4. Choose experienced entrepreneurs or advisors you trust who have pertinent subject matter expertise or have had experiences similar to yours.

5. 3 to 5 outsiders are typically the right number for a family business.  More than 5 people actually reduce productivity for a board of advisors.

6. Ask each advisory board member to sign a non-disclosure agreement.

7. Hold 3 to 4 meetings per year at a location without interruptions.  Each meeting should last no more than 3 to 4 hours.

8. Make sure you prepare your advisory board members at least one week in advance before each meeting with information, data, background information and updates you want them to review.  Have a written agenda for the meeting.  You may also want to keep your board updated on a monthly basis between meetings.  Note:  managing board logistics can take 10 to 20 hours per quarter and can be outsourced if necessary.

9. If you’re serious about attracting serious advisory board members, be prepared to pay a stipend or compensate them for their time.  Your advisors are not in it for the money, but compensation shows your commitment to be open to honest feedback and improve your business.

10. The focus of each meeting should be:  What’s the most important issue facing the family business  now? All other agenda items follow.

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2011 Washington Family Business Award Winners

Family Business awards, Peak Family Business advisorSeattle Business Magazine hosted a fabulous awards dinner and ceremony on November 3, 2011 to honor the recipients of the 2011 Washington Family Business Awards at the Columbia Tower Club in Seattle. This was the 2nd annual awards ceremony to recognize the achievements and contributions of multi-generational family businesses.  Several of last year’s winners were invited back to be judges for this year’s competition and to present awards.  Out of 80 nominations from all around the state, a total of eight award winners were chosen.  Awards could be earned in different categories of achievement.  Here is the list of winners:

Small Companies with less than 50 employees:  Hillcrest Bakery, located in Bothell since 1965, is now staffed by three generations of employees.  The family’s trade secrets date back nearly 200 years to a family business in the Netherlands before the founders immigrated to the United States via Canada. Runners-up for the award in the small company category were Ski’s Painting of Kent and the Dix Corporation of Spokane.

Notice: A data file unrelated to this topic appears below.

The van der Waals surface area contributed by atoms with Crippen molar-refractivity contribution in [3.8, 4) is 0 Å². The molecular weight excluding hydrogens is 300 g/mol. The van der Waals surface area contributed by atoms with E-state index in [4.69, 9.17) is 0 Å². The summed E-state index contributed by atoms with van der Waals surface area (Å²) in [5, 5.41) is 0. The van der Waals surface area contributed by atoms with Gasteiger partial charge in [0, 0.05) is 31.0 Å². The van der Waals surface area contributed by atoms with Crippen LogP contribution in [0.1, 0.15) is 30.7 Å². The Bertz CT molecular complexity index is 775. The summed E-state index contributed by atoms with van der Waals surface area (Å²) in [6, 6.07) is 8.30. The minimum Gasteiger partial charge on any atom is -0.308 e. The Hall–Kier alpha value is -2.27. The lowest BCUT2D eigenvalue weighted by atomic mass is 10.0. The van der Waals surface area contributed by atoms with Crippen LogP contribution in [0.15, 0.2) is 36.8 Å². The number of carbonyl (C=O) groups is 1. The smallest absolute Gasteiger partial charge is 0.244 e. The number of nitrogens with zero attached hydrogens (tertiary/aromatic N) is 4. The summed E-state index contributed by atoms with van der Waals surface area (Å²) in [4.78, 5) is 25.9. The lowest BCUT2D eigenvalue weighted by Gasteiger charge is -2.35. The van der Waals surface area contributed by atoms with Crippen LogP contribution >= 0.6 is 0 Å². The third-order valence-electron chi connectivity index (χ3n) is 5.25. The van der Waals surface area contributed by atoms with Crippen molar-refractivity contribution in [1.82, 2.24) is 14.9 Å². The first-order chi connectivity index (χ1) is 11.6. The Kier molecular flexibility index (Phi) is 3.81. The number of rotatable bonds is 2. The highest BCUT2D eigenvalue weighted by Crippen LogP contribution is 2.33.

Midsize Companies with 50 to 150 employees: Tacoma-based Rainier Connect, is a fifth-generation, century-old telecommunications company that provides comprehensive internet, cable and phone service in the South Puget Sound region. Runners-up in the midsize category were MacKay Manufacturing of Spokane and Metals Fabrication Co. of Airway Heights.

Large Companies with over 150 employees: The winner was Hotstart , a 69-year-old Spokane-based manufacturer of engine pre-heaters that improve the reliability of generators, locomotives, large trucks, heavy machinery and oceangoing vessels. Rick Robinson accepted the award on behalf of the family and its 170 employees.  Runners-up were last year’s keynote speaker, Bartell Drugs of Seattle and Sprague Pest Solutions of Tacoma.

Community Involvement Award: Dick’s Drive-In Restaurants, a Seattle-based chain of six fast-food restaurants known for its great burgers, fries and shakes as well as the good wages and benefits it offers its employees.  Dick’s recently opened its newest location in Edmonds as a result of an innovative campaign that allowed Puget Sound residents to vote on the best location for Dick’s latest restaurant.